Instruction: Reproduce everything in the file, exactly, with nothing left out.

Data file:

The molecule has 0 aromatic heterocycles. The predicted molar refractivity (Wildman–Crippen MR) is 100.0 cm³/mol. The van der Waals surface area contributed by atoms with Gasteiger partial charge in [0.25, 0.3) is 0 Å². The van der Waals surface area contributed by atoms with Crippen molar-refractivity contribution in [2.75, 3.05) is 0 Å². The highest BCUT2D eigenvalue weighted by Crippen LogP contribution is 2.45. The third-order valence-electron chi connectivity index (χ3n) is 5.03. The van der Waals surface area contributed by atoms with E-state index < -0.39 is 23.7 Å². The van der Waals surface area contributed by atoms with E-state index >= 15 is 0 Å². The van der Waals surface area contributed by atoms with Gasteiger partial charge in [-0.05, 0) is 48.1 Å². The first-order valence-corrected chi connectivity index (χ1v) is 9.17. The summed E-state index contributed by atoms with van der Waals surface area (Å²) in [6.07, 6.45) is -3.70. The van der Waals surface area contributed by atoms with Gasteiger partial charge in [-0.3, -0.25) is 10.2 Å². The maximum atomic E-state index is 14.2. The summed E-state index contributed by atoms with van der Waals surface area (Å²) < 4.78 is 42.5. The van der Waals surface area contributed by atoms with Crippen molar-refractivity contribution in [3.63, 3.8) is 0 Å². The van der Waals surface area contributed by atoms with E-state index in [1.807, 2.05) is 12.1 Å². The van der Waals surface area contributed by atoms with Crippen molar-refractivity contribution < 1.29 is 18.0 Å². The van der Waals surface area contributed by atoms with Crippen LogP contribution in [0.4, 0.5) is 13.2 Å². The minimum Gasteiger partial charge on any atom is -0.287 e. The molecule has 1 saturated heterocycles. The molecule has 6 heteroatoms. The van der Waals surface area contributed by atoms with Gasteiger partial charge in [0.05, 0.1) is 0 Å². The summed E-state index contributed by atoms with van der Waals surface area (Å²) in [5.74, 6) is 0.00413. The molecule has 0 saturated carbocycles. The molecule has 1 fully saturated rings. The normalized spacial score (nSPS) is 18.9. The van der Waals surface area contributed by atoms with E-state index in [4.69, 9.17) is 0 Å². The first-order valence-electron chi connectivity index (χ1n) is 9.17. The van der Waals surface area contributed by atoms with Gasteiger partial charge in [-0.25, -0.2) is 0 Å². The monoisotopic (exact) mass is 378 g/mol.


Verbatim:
The molecule has 0 aromatic heterocycles. The predicted molar refractivity (Wildman–Crippen MR) is 100.0 cm³/mol. The van der Waals surface area contributed by atoms with Gasteiger partial charge in [0.25, 0.3) is 0 Å². The van der Waals surface area contributed by atoms with Crippen molar-refractivity contribution in [2.75, 3.05) is 0 Å². The highest BCUT2D eigenvalue weighted by Crippen LogP contribution is 2.45. The third-order valence-electron chi connectivity index (χ3n) is 5.03. The van der Waals surface area contributed by atoms with E-state index < -0.39 is 23.7 Å². The van der Waals surface area contributed by atoms with E-state index >= 15 is 0 Å². The van der Waals surface area contributed by atoms with Gasteiger partial charge in [-0.05, 0) is 48.1 Å². The first-order valence-corrected chi connectivity index (χ1v) is 9.17. The summed E-state index contributed by atoms with van der Waals surface area (Å²) in [6.07, 6.45) is -3.70. The van der Waals surface area contributed by atoms with Gasteiger partial charge in [-0.3, -0.25) is 10.2 Å². The maximum atomic E-state index is 14.2. The summed E-state index contributed by atoms with van der Waals surface area (Å²) < 4.78 is 42.5. The van der Waals surface area contributed by atoms with Crippen molar-refractivity contribution in [3.63, 3.8) is 0 Å². The van der Waals surface area contributed by atoms with E-state index in [1.807, 2.05) is 12.1 Å². The van der Waals surface area contributed by atoms with Crippen molar-refractivity contribution < 1.29 is 18.0 Å². The van der Waals surface area contributed by atoms with Crippen LogP contribution in [0.4, 0.5) is 13.2 Å². The minimum Gasteiger partial charge on any atom is -0.287 e. The molecule has 1 saturated heterocycles. The molecule has 6 heteroatoms. The van der Waals surface area contributed by atoms with Gasteiger partial charge in [0.05, 0.1) is 0 Å². The summed E-state index contributed by atoms with van der Waals surface area (Å²) in [5.74, 6) is 0.00413. The molecule has 0 saturated carbocycles. The molecule has 1 fully saturated rings. The normalized spacial score (nSPS) is 18.9. The van der Waals surface area contributed by atoms with E-state index in [4.69, 9.17) is 0 Å². The first-order valence-electron chi connectivity index (χ1n) is 9.17. The van der Waals surface area contributed by atoms with Gasteiger partial charge in [-0.25, -0.2) is 0 Å². The monoisotopic (exact) mass is 378 g/mol.